Transmission Characters.

Data bytes are converted to Transmission Characters to improve


the physical signal such that the following benefits are achieved:
bit synchronization is more easily achieved,
design of receivers and transmitters is simplified,
error detection is improved, and control characters (i.e., the Special
Character) can be distinguished from data characters..

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SC 551: Communication Networks: Ethernet Fundamentals

4B/5B Encoding
Data Sequence
Data Sequence Encoded Scheme Encoded Scheme
0000 11110 Q(Quite) 00000
0001 01001 I(Idle) 11111
0010 10100 H(Halt) 00100

0011 10101 J(Start delimiter) 11000

0100 01010 K(Start delimiter) 10001

0101 01011 T(End delimiter) 01101


0110 01110 S(Set) 11001
0111 01111 R(Reset) 00111
1000 10010
1001 10011
1010 10110
1011 10111
1100 11010
1101 11011
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SC 551: Communication Networks: Ethernet Fundamentals

Data Encoding – 10 Mbps Ethernet

From MAC Manchester To Transceiver


Encoder/
Decoder From Transceiver
To MAC

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SC 551: Communication Networks: Ethernet Fundamentals

Data Encoding – 100Base-TX

25 Mbps
125
25 Mbps 4B/5B MLT-3
Mbps
Block Line
25 Mbps
Encoder Encoder
25 Mbps

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SC 551: Communication Networks: Ethernet Fundamentals

Data Encoding – 100Base-FX

25 Mbps
125
25 Mbps 4B/5B NRZ-I
Mbps
Block Line
25 Mbps
Encoder Encoder
25 Mbps

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SC 551: Communication Networks: Ethernet Fundamentals

Data Encoding – 1000Base-SX/LX

125 Mbps
125 Mbps
125 Mbps
1.25
8B/10B NRZ
125 Mbps Gbps
Block Line
125 Mbps
Encoder Encoder
125 Mbps
125 Mbps
125 Mbps

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SC 551: Communication Networks: Ethernet Fundamentals

Data Encoding – 1000Base-T

4-pair of
125 Mbps CAT 5 UTP

125 Mbps 250 Mbps

125 Mbps
250 Mbps
4D-PAM5
125 Mbps
Block
125 Mbps 250 Mbps
Encoder
125 Mbps
250 Mbps
125 Mbps
125 Mbps

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SC 551: Communication Networks: Ethernet Fundamentals

Ethernet auto-negotiation

Auto-Negotiation - This process defines how two link partners


may automatically negotiate a configuration offering the best
common performance level.
If anything interrupts communications and the link is lost, the two
link partners first attempt to link again at the last negotiated
speed.
If that fails, or if it has been too long since the link was lost, the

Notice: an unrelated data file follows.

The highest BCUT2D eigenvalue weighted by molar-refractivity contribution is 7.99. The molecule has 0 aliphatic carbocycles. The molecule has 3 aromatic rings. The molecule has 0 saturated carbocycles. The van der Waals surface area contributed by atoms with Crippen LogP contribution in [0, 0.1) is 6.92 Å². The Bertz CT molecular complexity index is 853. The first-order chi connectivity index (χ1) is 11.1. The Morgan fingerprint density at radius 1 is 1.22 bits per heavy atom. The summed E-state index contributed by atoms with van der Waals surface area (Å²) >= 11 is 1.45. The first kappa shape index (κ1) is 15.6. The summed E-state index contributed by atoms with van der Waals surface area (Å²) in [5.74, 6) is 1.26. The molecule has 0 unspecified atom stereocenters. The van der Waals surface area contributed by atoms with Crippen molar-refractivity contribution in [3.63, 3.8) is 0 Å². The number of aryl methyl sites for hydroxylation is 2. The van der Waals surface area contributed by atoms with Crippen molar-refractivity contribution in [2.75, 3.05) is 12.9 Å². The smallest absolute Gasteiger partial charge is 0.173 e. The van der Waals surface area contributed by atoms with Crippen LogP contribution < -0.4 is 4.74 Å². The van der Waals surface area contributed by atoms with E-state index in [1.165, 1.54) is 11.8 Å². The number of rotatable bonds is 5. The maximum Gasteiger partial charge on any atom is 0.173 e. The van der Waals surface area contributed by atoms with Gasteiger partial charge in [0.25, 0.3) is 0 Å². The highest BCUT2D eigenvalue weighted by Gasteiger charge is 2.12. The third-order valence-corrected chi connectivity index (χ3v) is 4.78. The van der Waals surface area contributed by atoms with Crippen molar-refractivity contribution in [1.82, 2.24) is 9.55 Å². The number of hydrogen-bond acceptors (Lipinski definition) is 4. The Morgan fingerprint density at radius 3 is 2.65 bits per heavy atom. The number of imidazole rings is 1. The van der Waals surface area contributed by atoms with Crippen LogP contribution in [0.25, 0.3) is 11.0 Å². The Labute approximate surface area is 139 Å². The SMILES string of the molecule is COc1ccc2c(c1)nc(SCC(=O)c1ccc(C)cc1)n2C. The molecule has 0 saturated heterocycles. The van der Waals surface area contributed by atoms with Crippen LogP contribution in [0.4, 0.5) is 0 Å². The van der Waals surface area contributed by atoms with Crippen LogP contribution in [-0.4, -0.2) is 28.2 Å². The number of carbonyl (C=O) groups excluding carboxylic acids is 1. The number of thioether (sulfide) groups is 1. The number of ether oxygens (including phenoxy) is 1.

Auto-Negotiation process starts over.
Example :
10BASE-T required each station to transmit a link pulse about every
16 milliseconds, whenever the station was not engaged in
transmitting a message.
Auto-Negotiation adopted this signal and renamed it a Normal Link
Pulse (NLP).
When a series of NLPs are sent in a group for the purpose of Auto-
Negotiation, the group is called a Fast Link Pulse (FLP) burst.
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SC 551: Communication Networks: Ethernet Fundamentals

Ethernet auto-negotiation

Duplex mismatch
one end is forced to full duplex
the other is forced to half duplex
result in collisions and errors
10-Gigabit Ethernet does not support half
duplex
The list is priority ranked, with the most
desirable link configuration at the top.
Fiber-optic Ethernet implementations are not
included in this priority resolution list
because the interface configuration is fixed.

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SC 551: Communication Networks: Ethernet Fundamentals

Operation of a switch

1. A switch is simply a bridge with many ports.


2. the collision domain on the shared media contains only
two nodes: switch port and the host connected to it.
3. These small physical segments are called microsegments.
4. In full duplex mode, there is no contention for the media. A
collision domain no longer exists.
5. In theory, the bandwidth is doubled when full duplex is
used. 9.6.1.1 
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SC 551: Communication Networks: Ethernet Fundamentals

Operation of a switch

CAM and ASIC technologies greatly reduced the delays


caused by software processes and enabled a switch to
keep up with the data demands of many microsegments
and high bit rates

CAM (content-addressable memory ) is memory that works


backward compared to conventional memory. When data is
entered into the memory it will return the associated
address. CAM allows a switch to find the port that is
associated with a MAC address without search algorithms.

An ASIC (application-specific integrated circuit ) comprises


an integrated circuit (IC) with functionality customized for a
particular use which allows some software operations to be
done in hardware.

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SC 551: Communication Networks: Ethernet Fundamentals

Operation of a switch
How a frame is switched to the destination port is a trade off between
latency and reliability.

1. cut-through packet switching : A switch can start to transfer the


frame as soon as the destination MAC address is received.
This results in the lowest latency through the switch. However,
no error checking is available.

2. store-and-forward packet switching: The switch can also


receive the entire frame before it is sent to the destination port.
verify the Frame Check Sequence (FCS). If the frame is
invalid, it is discarded at the switch.

3. Fragment-free packet switching: A compromise between cut-


through and store-and-forward packet switching is the
fragment-free mode. reads the first 64 bytes, which includes
the frame header, and starts to send out the packet before the
entire data field and checksum are read.

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SC 551: Communication Networks: Ethernet Fundamentals

Operation of a switch

1. When cut-through packet switching is used, the source and


destination ports must have the same bit rate to keep the frame
intact.

2. This is called symmetric switching.

3. If the bit rates are not the same, the frame must be stored at one bit
rate before it is sent out at the other bit rate.